“Being A Christian Is Hard”

“Being A Christian Is Hard”

Neal Pollard

The church office receives a monthly publication called Faith Connect. In the latest edition, they include some data from Barna Group on faith in America. In a sidebar of statistics to an interview with Barna’s Vice President, Bill Denzel, writer Kelly Russell reveals what the research organization found in interviewing those who identify themselves as Christians. They report feeling:

  • “Misunderstood” (54%)
  • “Persecuted” (52%)
  • “Marginalized” (44%)
  • “Sidelined” (40%)
  • “Silenced” (38%)
  • “Afraid To Speak Up” (31%)
  • “Afraid Of Looking Stupid” (23%)

These findings accompany the assertion that America is a “Post-Christian nation,” having forgotten or rejected its roots, history, and former culture and practices (Summer 2017, 49-51). The thing that strikes me is how “Christians” report feeling. Barna did not exist in the first-century, and as such there is no record of any polling of the original Christians. But if there was, can you imagine the New Testament church answering the way these respondents did? I’m sure they felt misunderstood and persecuted. How could they not? Reading New Testament books like Acts, Hebrews, 1 Peter, and Revelation, along with early church fathers, we’re sure the Jews and Romans sought to marginalize, sideline, and silence them from the marketplace to the temples and synagogues. Our ancient spiritual family members were arrested, murdered, driven from their homes and cities, ostracized, stolen from, ridiculed, and more.

How they responded to such treatment is instructional for us today.  Peter reports their feeling:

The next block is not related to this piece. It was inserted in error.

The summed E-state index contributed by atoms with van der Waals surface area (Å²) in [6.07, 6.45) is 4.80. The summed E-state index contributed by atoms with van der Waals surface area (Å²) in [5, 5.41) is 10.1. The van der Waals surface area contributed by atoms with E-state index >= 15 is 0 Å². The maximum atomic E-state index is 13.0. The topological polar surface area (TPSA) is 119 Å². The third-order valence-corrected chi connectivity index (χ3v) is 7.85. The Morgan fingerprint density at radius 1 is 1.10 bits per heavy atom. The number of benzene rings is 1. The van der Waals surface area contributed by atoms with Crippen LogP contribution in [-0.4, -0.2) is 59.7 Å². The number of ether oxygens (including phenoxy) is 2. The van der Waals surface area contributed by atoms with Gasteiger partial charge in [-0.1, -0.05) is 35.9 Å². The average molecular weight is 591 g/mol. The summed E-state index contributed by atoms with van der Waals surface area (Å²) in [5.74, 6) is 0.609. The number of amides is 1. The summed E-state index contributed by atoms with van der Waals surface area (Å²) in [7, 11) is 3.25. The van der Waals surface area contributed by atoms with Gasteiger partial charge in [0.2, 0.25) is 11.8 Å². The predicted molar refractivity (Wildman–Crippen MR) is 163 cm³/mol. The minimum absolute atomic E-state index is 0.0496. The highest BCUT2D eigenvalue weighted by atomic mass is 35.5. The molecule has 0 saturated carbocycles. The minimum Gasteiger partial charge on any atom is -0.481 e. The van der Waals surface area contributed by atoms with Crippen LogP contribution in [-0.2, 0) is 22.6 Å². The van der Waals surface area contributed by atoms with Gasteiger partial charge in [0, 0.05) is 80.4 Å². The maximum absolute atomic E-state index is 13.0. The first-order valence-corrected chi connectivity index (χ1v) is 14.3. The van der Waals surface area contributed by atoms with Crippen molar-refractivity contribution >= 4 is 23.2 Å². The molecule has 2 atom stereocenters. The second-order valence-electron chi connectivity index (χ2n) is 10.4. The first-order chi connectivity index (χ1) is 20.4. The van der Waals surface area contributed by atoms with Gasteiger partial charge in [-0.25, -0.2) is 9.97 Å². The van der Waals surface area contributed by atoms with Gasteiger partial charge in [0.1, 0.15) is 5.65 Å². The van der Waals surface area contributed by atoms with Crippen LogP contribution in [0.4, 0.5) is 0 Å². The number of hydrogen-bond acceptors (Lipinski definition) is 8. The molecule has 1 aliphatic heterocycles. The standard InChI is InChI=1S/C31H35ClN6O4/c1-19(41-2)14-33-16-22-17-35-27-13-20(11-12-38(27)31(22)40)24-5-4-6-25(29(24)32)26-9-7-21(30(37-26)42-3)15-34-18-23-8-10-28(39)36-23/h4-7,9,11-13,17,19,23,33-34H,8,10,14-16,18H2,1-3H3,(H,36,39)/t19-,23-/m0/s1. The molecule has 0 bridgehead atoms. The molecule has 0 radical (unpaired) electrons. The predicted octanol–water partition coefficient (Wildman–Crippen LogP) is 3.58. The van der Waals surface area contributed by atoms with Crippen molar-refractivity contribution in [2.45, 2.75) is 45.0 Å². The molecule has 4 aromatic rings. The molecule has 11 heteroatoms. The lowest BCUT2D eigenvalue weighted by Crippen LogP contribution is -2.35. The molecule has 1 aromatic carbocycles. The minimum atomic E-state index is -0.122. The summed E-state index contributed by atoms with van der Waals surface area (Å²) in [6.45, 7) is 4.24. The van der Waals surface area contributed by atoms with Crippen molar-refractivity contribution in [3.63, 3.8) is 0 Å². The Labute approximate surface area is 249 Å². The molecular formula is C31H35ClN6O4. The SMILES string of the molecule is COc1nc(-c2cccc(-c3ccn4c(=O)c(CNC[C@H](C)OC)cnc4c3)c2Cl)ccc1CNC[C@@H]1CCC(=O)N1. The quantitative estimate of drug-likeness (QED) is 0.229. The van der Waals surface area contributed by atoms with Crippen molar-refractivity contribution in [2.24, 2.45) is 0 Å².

• “Living hope” (1:3)
  • “Great rejoicing” (1:6; 1:8)
  • “Love” and “believing” (1:8)
  • “Joy inexpressible” (1:8)

There are a lot of imperatives and exhortations throughout the rest of this epistle, written to encourage them to hold onto their faith however poorly they were treated by the people around them. Peter wants them living holy lives, but he also wants them to appreciate how great living the Christian life is. That’s a message we need to take to heart.

I hope we never put the focus in our spiritual lives on how hard it is to be a Christian. It can be! But, what will make the greatest adversity bearable is keeping our focus on our purpose, our promise, our privileges, and our peace. There is no better life than the Christian life. May we focus on our opportunities rather than our obstacles!

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Act While You Can!

Act While You Can!

Neal Pollard

Recently, I was corresponding with Arthur Ohanov, a gospel preacher in Donetsk, Ukraine, who served as my translator on a couple of mission trips to eastern Ukraine in the early 2000s.  In part, he wrote me, “As I am typing this letter I hear bombing in our city, but God is good! We continue our ministry of reconciliation of sinners with their Father!”  Brethren like Arthur are heroes, facing difficulties we can only imagine in America.  Walking the streets of Kramatorsk, Slavyansk, and Slavyanagorsk back then, I could not fathom that war, carnage, and death could possibly come to that region in so few years.